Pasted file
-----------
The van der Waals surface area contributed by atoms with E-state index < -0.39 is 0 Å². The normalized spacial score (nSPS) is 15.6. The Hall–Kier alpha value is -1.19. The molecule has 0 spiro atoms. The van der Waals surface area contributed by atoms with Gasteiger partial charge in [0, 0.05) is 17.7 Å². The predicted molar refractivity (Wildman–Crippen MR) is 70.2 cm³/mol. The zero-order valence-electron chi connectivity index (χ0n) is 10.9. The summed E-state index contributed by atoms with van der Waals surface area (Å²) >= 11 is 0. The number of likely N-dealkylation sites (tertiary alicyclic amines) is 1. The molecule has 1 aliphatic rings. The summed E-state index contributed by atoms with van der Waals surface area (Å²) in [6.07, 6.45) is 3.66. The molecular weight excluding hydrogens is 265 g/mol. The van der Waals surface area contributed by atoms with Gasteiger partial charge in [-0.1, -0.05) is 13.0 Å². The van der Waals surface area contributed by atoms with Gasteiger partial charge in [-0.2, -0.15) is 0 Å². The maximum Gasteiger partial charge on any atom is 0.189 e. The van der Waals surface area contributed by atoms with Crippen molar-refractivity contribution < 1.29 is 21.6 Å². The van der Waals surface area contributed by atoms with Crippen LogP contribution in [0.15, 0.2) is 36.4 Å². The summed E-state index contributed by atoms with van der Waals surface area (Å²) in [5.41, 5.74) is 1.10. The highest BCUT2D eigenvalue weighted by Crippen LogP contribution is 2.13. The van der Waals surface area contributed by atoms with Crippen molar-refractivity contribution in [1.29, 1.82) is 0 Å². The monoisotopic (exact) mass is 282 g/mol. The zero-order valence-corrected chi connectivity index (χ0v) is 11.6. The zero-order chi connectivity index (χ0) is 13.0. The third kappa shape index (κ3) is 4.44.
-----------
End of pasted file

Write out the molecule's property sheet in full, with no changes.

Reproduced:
The van der Waals surface area contributed by atoms with E-state index < -0.39 is 0 Å². The normalized spacial score (nSPS) is 15.6. The Hall–Kier alpha value is -1.19. The molecule has 0 spiro atoms. The van der Waals surface area contributed by atoms with Gasteiger partial charge in [0, 0.05) is 17.7 Å². The predicted molar refractivity (Wildman–Crippen MR) is 70.2 cm³/mol. The zero-order valence-electron chi connectivity index (χ0n) is 10.9. The summed E-state index contributed by atoms with van der Waals surface area (Å²) >= 11 is 0. The number of likely N-dealkylation sites (tertiary alicyclic amines) is 1. The molecule has 1 aliphatic rings. The summed E-state index contributed by atoms with van der Waals surface area (Å²) in [6.07, 6.45) is 3.66. The molecular weight excluding hydrogens is 265 g/mol. The van der Waals surface area contributed by atoms with Gasteiger partial charge in [-0.1, -0.05) is 13.0 Å². The van der Waals surface area contributed by atoms with Gasteiger partial charge in [-0.2, -0.15) is 0 Å². The maximum Gasteiger partial charge on any atom is 0.189 e. The van der Waals surface area contributed by atoms with Crippen molar-refractivity contribution < 1.29 is 21.6 Å². The van der Waals surface area contributed by atoms with Crippen LogP contribution in [0.15, 0.2) is 36.4 Å². The summed E-state index contributed by atoms with van der Waals surface area (Å²) in [5.41, 5.74) is 1.10. The highest BCUT2D eigenvalue weighted by Crippen LogP contribution is 2.13. The van der Waals surface area contributed by atoms with Crippen molar-refractivity contribution in [1.29, 1.82) is 0 Å². The monoisotopic (exact) mass is 282 g/mol. The zero-order valence-corrected chi connectivity index (χ0v) is 11.6. The zero-order chi connectivity index (χ0) is 13.0. The third kappa shape index (κ3) is 4.44.